Toronto Ward Museum gears up for annual Block by Block exhibition10 November 2020 / by Sam Dharmasena (author)
Toronto Ward Museum’s Block by Block Exhibition begins later this week, giving Torontonians a closer look at the neighbourhoods of Regent Park, Parkdale, Victoria Park and Agincourt. This year's exhibit, in the midst of a pandemic, will be delivered in new formats but their mission remains the same. The participatory, multimedia program engages young people in the collection and interpretation of oral histories in collaboration with Indigenous and newcomer community members. Aashna Thakkar, the museum’s marketing and outreach coordinator, tells CJRU about the initiative’s poster exhibition, virtual event series and her experience as a participant.
The Toronto Ward Museum (TWM) is a museum without a physical location, which has been advantageous as they navigate the pandemic. Instead of inviting communities into a museum venue, their museum work lives right in the community. Thakkar explains that TWM is on a mission to fill the gaps in Toronto’s heritage sector by taking a refreshing approach to museum work, whose stories are told, and what is worth putting on display.
“These are stories of immigration, Indigenous experiences, and mostly racialized communities. These are the stories that people don’t necessarily find important or historical… but they’re so important to the ways our city is built and continues to grow,” Thakkar says.
Block by Block began as a national exhibition in 2017, preserving the stories from Toronto, Montreal and Vancouver. In recent years they’ve shifted their focus to four neighbourhoods in Toronto that Thakkar says are undergoing significant redevelopment. TWM’s team of researcher/curators conduct interviews with residents of Regent Park, Parkdale, Victoria Park and Agincourt. Interviews have wrapped up now and TWM will be exhibiting these stories online and in the communities they’ve been documenting. The in-person component is a poster exhibition displaying 24 posters around the four neighbourhoods involved in the initiative.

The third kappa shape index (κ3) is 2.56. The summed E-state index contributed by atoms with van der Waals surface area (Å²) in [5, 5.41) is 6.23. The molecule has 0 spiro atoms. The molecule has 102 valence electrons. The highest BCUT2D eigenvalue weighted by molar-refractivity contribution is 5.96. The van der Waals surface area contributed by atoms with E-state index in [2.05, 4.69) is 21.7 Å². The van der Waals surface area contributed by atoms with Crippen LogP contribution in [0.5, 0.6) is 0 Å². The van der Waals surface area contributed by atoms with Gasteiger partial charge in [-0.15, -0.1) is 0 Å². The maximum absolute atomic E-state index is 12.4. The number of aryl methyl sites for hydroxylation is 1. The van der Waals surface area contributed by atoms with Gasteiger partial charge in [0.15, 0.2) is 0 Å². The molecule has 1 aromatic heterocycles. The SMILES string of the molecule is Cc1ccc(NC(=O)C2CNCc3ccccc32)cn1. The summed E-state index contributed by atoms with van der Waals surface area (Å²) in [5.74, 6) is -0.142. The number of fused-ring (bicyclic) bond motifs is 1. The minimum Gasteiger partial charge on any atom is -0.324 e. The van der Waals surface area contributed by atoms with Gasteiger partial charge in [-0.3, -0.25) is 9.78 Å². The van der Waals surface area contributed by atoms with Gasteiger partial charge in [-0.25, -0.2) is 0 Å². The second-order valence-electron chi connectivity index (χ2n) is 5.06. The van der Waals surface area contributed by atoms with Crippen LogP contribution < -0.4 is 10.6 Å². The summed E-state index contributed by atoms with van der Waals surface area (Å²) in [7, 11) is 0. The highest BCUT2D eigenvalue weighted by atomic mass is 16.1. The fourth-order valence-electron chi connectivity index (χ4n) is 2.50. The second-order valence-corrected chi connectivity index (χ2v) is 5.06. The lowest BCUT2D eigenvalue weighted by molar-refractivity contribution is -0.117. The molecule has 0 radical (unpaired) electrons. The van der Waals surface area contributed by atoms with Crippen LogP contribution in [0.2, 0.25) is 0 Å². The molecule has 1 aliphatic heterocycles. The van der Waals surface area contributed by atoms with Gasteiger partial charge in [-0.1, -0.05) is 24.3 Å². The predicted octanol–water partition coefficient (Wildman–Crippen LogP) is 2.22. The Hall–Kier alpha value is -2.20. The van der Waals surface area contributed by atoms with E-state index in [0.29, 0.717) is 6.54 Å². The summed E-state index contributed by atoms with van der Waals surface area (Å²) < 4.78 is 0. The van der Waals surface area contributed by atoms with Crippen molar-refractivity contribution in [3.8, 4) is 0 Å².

The online component is a series of virtual events that allow residents to engage in conversation and hear from residents in real-time. On Nov. 19, Thakkar is moderating a zoom panel that explores community care across Toronto and the ongoing effects of gentrification, housing, mental health and much more. On Nov. 26, the Block by Block 2020 research and curation team will host a discussion around TWM’s collaborative approach to oral history research and exhibition creation. They will be posing the question, what does community-engaged museum curation look like? The final online event on Nov. 28 is a zoom party featuring live music, spoken word performances, a live trivia game and original video stories.
For more information on Toronto Ward Museum, visit their website.
To hear about Thakkar’s experience as a researcher/curator for the Regent Park neighbourhood and more about the upcoming Block by Block exhibition, listen to the interview below.